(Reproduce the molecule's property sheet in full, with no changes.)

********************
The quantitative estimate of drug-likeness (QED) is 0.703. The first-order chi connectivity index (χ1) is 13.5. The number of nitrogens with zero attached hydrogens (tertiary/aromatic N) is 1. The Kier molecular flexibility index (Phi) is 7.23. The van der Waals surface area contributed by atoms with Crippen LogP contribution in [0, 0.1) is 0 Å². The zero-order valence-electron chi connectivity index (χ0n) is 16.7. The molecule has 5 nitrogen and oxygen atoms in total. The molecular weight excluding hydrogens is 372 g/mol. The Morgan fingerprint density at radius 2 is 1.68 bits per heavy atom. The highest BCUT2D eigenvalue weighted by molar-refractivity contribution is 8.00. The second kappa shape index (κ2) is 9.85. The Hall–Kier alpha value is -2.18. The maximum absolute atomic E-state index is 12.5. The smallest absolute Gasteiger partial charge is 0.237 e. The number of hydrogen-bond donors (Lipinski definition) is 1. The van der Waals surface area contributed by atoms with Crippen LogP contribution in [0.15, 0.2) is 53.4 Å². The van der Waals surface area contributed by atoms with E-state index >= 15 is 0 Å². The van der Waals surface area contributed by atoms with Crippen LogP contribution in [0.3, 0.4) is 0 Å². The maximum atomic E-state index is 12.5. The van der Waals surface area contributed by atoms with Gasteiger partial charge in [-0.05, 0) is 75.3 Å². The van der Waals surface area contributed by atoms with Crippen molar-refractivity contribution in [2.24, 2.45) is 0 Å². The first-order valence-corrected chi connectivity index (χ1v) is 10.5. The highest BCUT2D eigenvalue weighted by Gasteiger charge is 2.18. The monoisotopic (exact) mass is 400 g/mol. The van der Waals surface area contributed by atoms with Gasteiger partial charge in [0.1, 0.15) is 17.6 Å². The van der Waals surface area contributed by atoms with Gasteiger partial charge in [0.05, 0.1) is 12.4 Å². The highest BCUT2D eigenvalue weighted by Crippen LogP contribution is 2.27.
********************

The quantitative estimate of drug-likeness (QED) is 0.703. The first-order chi connectivity index (χ1) is 13.5. The number of nitrogens with zero attached hydrogens (tertiary/aromatic N) is 1. The Kier molecular flexibility index (Phi) is 7.23. The van der Waals surface area contributed by atoms with Crippen LogP contribution in [0, 0.1) is 0 Å². The zero-order valence-electron chi connectivity index (χ0n) is 16.7. The molecule has 5 nitrogen and oxygen atoms in total. The molecular weight excluding hydrogens is 372 g/mol. The Morgan fingerprint density at radius 2 is 1.68 bits per heavy atom. The highest BCUT2D eigenvalue weighted by molar-refractivity contribution is 8.00. The second kappa shape index (κ2) is 9.85. The Hall–Kier alpha value is -2.18. The maximum absolute atomic E-state index is 12.5. The smallest absolute Gasteiger partial charge is 0.237 e. The number of hydrogen-bond donors (Lipinski definition) is 1. The van der Waals surface area contributed by atoms with Crippen LogP contribution in [0.15, 0.2) is 53.4 Å². The van der Waals surface area contributed by atoms with E-state index >= 15 is 0 Å². The van der Waals surface area contributed by atoms with Crippen LogP contribution in [0.3, 0.4) is 0 Å². The maximum atomic E-state index is 12.5. The van der Waals surface area contributed by atoms with Gasteiger partial charge in [-0.05, 0) is 75.3 Å². The van der Waals surface area contributed by atoms with Crippen molar-refractivity contribution in [2.24, 2.45) is 0 Å². The first-order valence-corrected chi connectivity index (χ1v) is 10.5. The highest BCUT2D eigenvalue weighted by Gasteiger charge is 2.18. The monoisotopic (exact) mass is 400 g/mol. The van der Waals surface area contributed by atoms with Gasteiger partial charge in [0.1, 0.15) is 17.6 Å². The van der Waals surface area contributed by atoms with Gasteiger partial charge in [0.05, 0.1) is 12.4 Å². The highest BCUT2D eigenvalue weighted by Crippen LogP contribution is 2.27.